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Women In The Sacred Laws
Kulapati's Preface The Author
Foreword Prologue
The Dharma Sutras Contemporary Evidence
The Manu - Samhita The Later Law-Books
Digest On Hindu Law Espirit Des Lois
Major Sections

THE LATER LAW - BOOKS

Indian legislation reached its climax in Manu and all subsequent work was a mere recapitulation of his laws. The line of lawgivers who succeeded Manu based their treatises in most cases on his laws, and religiously adhered to his precepts. But in spite of their faithful ness to their inspirer, changes, probably caused by the pressing needs of the time, are discernible, and throw a flood of light on the trend of the society of their times.

Professor Stenzler enumerates forty-six distinct Dharma-Sastras. 1 Some of these, if they exist even in manuscript form, are not known widely. The 'Una-Vimsa Samhita has popularized the works of nineteen later lawgivers. It is not certain if these treatises comprise the complete works of these legislators; for many of the verses found even in the commentaries are absent in these books, which shows that the original treatises were more comprehensive than these.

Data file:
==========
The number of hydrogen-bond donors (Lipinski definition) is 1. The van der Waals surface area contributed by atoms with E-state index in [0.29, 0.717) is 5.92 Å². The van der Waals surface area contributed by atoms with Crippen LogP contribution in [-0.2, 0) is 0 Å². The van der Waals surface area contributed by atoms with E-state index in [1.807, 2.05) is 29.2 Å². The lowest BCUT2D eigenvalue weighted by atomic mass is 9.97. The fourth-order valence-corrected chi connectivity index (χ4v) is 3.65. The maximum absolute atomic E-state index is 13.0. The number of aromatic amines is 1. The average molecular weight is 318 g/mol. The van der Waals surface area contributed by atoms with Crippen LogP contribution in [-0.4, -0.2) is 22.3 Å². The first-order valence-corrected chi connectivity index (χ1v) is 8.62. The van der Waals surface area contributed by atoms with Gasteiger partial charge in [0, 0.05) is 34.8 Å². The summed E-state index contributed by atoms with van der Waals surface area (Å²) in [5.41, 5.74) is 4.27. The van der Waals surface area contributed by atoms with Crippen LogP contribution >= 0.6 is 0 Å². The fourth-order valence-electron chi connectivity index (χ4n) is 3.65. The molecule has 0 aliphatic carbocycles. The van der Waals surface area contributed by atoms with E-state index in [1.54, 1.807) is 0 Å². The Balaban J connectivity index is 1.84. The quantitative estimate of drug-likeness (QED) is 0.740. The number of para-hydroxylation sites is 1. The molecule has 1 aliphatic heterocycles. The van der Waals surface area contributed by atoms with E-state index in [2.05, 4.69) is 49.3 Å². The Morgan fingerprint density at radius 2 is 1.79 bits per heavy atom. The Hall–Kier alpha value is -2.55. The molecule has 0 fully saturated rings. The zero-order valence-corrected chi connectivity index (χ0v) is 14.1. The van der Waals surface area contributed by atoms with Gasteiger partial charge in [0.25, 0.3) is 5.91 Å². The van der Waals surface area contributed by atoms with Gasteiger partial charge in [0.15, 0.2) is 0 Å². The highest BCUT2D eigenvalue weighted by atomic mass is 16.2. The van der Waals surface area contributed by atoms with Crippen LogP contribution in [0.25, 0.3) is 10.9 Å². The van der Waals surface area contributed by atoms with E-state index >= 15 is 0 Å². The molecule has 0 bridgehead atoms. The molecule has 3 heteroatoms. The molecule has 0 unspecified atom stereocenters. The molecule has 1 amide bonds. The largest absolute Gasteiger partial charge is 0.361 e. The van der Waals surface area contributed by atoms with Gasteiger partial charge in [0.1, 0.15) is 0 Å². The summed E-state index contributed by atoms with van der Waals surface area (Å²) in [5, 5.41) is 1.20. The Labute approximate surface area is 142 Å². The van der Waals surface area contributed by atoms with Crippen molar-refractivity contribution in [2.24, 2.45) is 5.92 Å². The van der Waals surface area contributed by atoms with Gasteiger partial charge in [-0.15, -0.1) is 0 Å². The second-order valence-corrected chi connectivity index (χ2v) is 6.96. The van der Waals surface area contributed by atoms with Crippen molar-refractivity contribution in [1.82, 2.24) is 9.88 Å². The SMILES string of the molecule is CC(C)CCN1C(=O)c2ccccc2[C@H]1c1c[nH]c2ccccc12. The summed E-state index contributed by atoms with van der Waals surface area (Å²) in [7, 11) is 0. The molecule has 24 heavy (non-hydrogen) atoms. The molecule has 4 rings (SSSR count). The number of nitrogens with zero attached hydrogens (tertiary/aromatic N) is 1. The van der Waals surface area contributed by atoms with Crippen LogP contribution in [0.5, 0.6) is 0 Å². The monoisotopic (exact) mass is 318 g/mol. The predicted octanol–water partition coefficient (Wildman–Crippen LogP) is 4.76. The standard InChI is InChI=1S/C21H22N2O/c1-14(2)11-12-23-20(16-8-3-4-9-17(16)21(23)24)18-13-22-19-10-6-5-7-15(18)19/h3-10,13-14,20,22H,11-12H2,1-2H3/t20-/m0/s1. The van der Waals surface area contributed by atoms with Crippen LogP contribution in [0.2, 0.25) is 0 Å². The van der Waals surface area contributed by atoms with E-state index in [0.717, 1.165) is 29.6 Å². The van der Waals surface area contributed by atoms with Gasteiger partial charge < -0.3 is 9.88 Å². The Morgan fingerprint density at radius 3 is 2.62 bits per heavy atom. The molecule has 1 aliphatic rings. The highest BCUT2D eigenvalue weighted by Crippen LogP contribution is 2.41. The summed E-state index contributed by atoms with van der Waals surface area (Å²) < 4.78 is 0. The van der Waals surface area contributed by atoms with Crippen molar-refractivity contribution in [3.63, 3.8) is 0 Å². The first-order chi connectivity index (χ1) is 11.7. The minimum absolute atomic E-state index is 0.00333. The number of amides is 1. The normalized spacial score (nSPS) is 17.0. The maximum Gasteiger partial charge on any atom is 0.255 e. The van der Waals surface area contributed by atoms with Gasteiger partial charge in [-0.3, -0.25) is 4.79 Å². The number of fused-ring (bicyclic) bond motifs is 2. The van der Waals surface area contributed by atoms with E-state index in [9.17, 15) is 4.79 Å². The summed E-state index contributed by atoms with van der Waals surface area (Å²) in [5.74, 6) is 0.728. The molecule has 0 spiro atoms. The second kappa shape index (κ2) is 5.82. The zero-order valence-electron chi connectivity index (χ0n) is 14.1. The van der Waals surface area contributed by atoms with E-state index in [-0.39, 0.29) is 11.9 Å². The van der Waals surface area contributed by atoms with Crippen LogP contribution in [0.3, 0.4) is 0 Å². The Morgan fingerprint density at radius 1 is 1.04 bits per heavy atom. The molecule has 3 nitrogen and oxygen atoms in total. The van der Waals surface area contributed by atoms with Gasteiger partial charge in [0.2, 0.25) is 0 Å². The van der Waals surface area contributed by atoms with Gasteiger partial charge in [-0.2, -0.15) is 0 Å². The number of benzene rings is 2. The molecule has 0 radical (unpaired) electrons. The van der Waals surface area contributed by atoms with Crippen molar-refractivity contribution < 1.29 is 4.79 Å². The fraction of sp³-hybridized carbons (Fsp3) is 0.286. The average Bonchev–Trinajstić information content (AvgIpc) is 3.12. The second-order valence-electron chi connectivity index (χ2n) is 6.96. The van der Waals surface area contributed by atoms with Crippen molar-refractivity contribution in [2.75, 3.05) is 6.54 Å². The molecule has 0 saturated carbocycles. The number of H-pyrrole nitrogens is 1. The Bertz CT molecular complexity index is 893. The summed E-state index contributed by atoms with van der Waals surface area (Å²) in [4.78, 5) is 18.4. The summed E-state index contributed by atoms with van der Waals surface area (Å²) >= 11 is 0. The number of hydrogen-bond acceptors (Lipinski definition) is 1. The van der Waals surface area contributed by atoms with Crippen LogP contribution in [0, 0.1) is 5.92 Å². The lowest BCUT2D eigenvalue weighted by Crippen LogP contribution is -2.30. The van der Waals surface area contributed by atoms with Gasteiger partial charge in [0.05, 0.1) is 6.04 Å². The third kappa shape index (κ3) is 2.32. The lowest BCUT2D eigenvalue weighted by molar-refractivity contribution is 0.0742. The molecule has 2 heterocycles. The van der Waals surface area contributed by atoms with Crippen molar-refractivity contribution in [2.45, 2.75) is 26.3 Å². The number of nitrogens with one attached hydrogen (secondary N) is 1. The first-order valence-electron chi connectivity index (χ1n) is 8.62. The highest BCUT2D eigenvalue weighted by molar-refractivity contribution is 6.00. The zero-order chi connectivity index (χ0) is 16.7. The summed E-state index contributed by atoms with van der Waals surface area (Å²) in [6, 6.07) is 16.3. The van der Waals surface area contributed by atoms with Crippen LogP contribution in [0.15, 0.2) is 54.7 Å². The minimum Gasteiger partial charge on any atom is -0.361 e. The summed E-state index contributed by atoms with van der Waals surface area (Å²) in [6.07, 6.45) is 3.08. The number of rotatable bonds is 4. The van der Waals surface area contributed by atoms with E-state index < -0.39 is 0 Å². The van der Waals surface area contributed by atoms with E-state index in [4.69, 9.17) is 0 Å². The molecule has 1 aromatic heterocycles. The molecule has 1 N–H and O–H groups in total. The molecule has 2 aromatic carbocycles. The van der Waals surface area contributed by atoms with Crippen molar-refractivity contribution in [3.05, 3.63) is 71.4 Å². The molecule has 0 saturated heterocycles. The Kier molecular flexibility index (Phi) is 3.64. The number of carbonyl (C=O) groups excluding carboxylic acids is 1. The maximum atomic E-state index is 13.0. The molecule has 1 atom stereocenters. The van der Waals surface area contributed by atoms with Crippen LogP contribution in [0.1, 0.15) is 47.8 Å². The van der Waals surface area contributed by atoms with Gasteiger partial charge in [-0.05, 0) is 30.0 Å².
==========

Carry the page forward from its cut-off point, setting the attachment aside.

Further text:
Some of these may have been definitely framed to supplement the more authoritative law-books, such as the Laws of Manu and Parasara, and hence these later lawgivers have confined their treatises to those topics that are not dealt with by the more authoritative law-books.

The most important of these later lawgivers are Yajnavalkya and Parasara. With Parasara and the lawgivers of his type we are on the threshold of the fourth age. As a legislator, Parasara has been upheld by some to be the highest authority of the fourth age. The Laws of Manu and of Yajnavalkya have been considered by them to be antiquated, and hence are thought to be insufficient for the growing needs of their times.

The law-book of Yajnavalkya is the oldest of these, his period being near to that of Manu; he has had great influence in certain schools of Law. He is the leading authority of the Mithila School. Parasara 'confines him self to two aspects of Hindu Law, viz., Achara and Prayaschitta. His account of household life is meagre. His references to home life occur only by way of, allusions in connection with ceremonies or penances.

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Women In The Sacred Laws
About The Later Law Books
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